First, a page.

6. Non-nurse Accompanied Trips
    • What health care procedures including medication administration and health status monitoring can be delegated to the unlicensed personnel?
    • If the trip is out-of-state or out-of-country trip, what are the delegation laws/rulings that determine what health care procedures including medication administration may be delegated to an unlicensed personnel accompanying the trip? Are there limitations? Are there competency verification requirements?
  7. Supervision
    • What nursing supervision is needed during day trips?
    • What nursing supervision is needed on overnight trips or extended period trips?
    • What alternatives are in place in the absence of nursing supervision?


If it is determined that unlicensed personnel may perform health care procedures or administer medication on field trips, school nurses have the responsibility to ensure that all staff are properly trained, can demonstrate competency in the task being delegated to them, and know what to do or who to contact in an emergency. Training of school personnel should include:

  1. Review of the task, the medical orders, the nursing care plan, and demonstration of the ability to safely and competently carry out the task (i.e., the health care procedure, such as blood glucose monitoring or administration of the medication).
  2. Review of what constitutes an urgent or emergent situation and what steps to take in an emergency.
  3. Review of documentation required for each task or each administration of medication.

Specific training requirements for medication administration is noted in the box below.

Medication Administration Training

For the purposes of medication administration, the training requirements by the school nurse or school medical advisor are outlined in Section 10-212a-3, Training of school personnel, as used in Sections 10-212a-1 through 10-212a-10 of the Regulations of Connecticut State Agencies and include:

  1. The general principles of safe administration of medication.
  2. The procedural aspects of the administration of medication, including the safe handling and storage of medications, and documentation.
  3. Specific information related to each student’s medication and each student’s medication plan including the name and generic name of the medication, indications for medication, dosage, routes, time and frequency of administration, therapeutic effects of the medication, potential side effects, overdose or missed dose of the medication, and when to implement emergency interventions.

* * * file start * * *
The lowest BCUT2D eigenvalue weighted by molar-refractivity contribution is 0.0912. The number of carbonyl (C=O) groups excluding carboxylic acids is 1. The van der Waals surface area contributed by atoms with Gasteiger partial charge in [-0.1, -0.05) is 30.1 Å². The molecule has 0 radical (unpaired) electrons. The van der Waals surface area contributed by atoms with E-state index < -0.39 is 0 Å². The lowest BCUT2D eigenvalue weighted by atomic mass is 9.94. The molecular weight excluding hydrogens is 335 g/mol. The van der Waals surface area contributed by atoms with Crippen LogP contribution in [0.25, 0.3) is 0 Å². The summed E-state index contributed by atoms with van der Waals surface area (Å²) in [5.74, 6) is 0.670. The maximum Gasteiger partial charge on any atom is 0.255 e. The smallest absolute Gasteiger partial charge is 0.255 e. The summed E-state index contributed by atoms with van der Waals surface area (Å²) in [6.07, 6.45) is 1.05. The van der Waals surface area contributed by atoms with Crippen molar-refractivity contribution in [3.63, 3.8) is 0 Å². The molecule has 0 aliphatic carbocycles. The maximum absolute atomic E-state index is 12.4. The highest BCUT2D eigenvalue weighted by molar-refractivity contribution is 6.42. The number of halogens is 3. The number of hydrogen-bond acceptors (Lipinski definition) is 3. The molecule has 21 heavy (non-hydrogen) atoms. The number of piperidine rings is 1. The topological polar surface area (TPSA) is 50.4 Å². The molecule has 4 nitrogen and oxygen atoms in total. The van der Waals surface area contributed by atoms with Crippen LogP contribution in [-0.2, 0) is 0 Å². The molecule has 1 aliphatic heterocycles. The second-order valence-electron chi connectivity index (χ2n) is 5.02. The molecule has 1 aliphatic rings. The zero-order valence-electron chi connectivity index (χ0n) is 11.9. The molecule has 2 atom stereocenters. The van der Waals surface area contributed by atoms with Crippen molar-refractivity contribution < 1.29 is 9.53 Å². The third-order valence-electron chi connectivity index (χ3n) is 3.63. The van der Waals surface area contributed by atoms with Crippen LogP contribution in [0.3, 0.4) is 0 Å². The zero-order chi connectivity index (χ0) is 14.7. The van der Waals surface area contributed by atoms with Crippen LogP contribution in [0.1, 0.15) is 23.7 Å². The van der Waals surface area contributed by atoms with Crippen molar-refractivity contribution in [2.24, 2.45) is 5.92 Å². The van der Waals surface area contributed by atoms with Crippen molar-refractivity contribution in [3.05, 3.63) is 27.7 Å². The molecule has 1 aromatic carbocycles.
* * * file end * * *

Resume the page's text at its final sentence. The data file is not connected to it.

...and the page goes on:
The school nurse must also determine how and what type of supervision for the unlicensed personnel is needed during the field trip. Supervision is necessary to ensure the safety of the students and provide the unlicensed personnel with the support needed to effectively and efficiently carry out the task at hand. Supervision should include an established communication system between the school nurse and the staff providing the care during the trip; whom to contact if the school nurse is not available (e.g., the student’s physician or local emergency room); and a debriefing session upon return to school to properly review documentation and care provided.

The use of licensed practical nurses (LPNs) on field trips should be a consideration. The LPN may participate in field trips within Connecticut to provide routine/planned care to students under the direction of an RN or school nurse. In some cases, this may be a good option for students with health care needs when the school nurse is not participating in the trip and the nursing tasks or medication administration cannot be delegated to unlicensed personnel. For out-of-state or out-of-country trips, the LPN has the same obligation as the registered nurse to determine the nurse practice act and scope of practice in the state or country in which the students are visiting and request permission to practice in that respective state or country.